Franchise agreements often include concise arrangements with regard to delivery and payment conditions. Usually these arrangements are limited to a payment term, sometimes supplemented with a sanction if this term (usually 14 days) is exceeded. In addition, however, the franchise organization also sometimes applies general terms and conditions when the franchisor in question is also the supplier of products and/or services to the franchisee. In practice, it also often happens that there are also other suppliers who supply products and/or services to the franchisee, at the instigation of the franchisor.
In practice, it appears that many franchise organizations often have different regulations next to each other: a concise regulation in the franchise agreement, in addition to separate general terms and conditions and various terms and conditions of suppliers. The latter category, in turn, consists of various conditions. For the applicability of all these terms and conditions, these must have been made known to the customer, the franchisee, and must have been explicitly declared applicable on a regular basis. Ideally, the franchisee should agree to this, and in any case not oppose this for applicability. The question arises whether it is still possible for the franchisee to make sense of the many different general terms and conditions. The same also applies to the franchisor. The limited arrangement from the franchise agreement does not harmonize in all cases with the extensive general terms and conditions of the franchisor/suppliers. The franchisor and franchisee would in any case be wise to compare the relevant part of the franchise agreement with the general terms and conditions of the franchisor/supplier. It will then become apparent whether there are duplications or omissions.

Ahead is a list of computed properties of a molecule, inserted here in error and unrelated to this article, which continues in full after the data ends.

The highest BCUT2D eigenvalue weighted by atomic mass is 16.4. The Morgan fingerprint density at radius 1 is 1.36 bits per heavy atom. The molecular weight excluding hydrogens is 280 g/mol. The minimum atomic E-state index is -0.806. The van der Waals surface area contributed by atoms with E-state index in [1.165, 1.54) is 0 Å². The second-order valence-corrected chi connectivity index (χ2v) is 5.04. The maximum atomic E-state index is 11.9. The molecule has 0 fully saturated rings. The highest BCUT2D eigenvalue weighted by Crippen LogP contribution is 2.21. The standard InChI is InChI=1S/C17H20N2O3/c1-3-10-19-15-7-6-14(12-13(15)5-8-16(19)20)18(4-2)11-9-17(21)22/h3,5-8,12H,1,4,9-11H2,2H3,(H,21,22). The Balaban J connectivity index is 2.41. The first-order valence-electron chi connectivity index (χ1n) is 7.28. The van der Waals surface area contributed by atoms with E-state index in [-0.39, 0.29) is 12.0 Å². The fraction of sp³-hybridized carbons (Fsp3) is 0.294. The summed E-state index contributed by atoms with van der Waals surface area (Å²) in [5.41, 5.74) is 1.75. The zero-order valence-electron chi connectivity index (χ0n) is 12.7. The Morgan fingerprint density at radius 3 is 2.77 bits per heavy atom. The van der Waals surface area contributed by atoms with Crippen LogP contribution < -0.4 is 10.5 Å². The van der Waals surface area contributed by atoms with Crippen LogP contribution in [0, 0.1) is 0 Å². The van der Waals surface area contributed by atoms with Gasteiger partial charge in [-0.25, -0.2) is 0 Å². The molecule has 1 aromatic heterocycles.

Adjustment is often a small effort. In this context, it is important, for example, whether the relevant part of the franchise agreement and the separate general terms and conditions contain a retention of title and whether this retention of title is established correctly. The franchisor and franchisee must realize that the goods in question are not subject to any other rights, such as a right of pledge, or that they are fully aware of this, and that they are aware of exactly which rights prevail under which circumstances. . It is part of good business practice that these positions are also known to any other entitled parties, such as the pledgee, in many cases a bank. The franchisor and franchisee must of course also take all these matters into account when the general terms and conditions of third-party suppliers are relevant.
Information provided by the franchisor in consultation with the franchise council can be very useful in this regard. This way it is clear and known to everyone how the various positions are. This can prevent many misunderstandings and unnecessary problems in the future when invoking the various rights.
Ludwig & Van Dam franchise attorneys, franchise legal advice